A possible watershed in fashion culture about the perception of cigarettes could be the Louis Vuitton FW11 show, symbolic because it is located almost at the turn of the decade, in which Kate Moss walked on the catwalk smoking a cigarette, a gesture that attracted equal adoration and criticism and that, for example,, that The Guardian defined «borderline transgressive». The cigarette smoked by Moss at the show was actually a reference to the film The Night Porter, which recalled the provocative and sadomasochistic mood of the collection, but also one of those self-branding gestures through which the supermodel built her public image in those years. A moment that also shows how the perception of cigarettes had also changed since the times when, for example, Coco Chanel or Yves Saint Laurent were portrayed intent on smoking – something unthinkable for a designer today, but also for the conception of luxury that we have today, inextricably linked to the idea of wellness, self-care, social responsibility. The place where today the image of cigarettes survive is that of candid pictures, of parties: cigarettes are covered with the photographic archive of Hedi Slimane who, among other things, in his nightclubbing perfume by Celine has included «nicotine accents» and always cigarettes are quite full of the many reportages and streetstyles of fashion weeks, as well as the personal shots of influencers, models and various figures of the fashion world that appear in their Instagram stories even if almost never in the posts.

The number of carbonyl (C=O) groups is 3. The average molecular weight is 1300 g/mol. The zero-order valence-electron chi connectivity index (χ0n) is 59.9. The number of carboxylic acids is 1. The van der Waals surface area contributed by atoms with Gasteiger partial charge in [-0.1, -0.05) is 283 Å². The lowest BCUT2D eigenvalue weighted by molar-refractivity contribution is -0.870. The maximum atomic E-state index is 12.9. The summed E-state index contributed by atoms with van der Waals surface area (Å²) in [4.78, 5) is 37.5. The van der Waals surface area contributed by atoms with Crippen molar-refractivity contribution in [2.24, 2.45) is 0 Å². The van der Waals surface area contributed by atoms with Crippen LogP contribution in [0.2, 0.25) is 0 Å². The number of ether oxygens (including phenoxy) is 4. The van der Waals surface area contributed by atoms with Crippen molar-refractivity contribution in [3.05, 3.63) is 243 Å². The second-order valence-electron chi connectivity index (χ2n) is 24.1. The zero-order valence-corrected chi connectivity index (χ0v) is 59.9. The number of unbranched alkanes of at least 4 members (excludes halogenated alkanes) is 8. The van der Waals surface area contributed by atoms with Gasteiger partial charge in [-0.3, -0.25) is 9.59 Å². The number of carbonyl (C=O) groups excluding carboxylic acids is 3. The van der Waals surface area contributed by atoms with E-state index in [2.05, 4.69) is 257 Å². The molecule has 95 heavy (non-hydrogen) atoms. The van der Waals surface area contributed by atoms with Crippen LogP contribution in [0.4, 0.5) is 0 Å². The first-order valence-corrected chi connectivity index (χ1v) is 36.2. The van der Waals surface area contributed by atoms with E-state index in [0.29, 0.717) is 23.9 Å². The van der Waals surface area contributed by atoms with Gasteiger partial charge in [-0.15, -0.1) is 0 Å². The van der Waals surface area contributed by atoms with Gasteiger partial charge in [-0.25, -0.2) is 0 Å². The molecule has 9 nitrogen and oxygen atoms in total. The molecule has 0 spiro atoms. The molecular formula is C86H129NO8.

Kate Moss
Yves Saint Laurent
Coco Chanel
Cristobal Balenciaga
Alexander McQueen
Karl Lagerfeld
Yohji Yamamoto
Valentino Garavani
Marc Jacobs
Elsa Schiapparelli
John Galliano

In essence, it can be said that social consciousness has not yet managed to reconcile what it knows about cigarettes and how it feels about cigarettes. The data are quite clear: an average of eight million deaths a year, which means that one in seven deaths is due to smoking, basically the same number of deaths caused by the Thirty Years' War every twelve months – and this without counting the other repercussions on health and the environment. On the other hand, however, it is undeniable that smokers exist and that above all they increase, and also that according to the calculations of Statista the tobacco industry has a total global value of 812 billion dollars and, according to Reportlinker, it will exceed 900 billion within the next four years. And perhaps it is precisely for this reason that the cigarette has preserved its countercultural aura over the years – that is, becoming the main battleground between the values and philosophy of political progressivism and those of the capitalist market.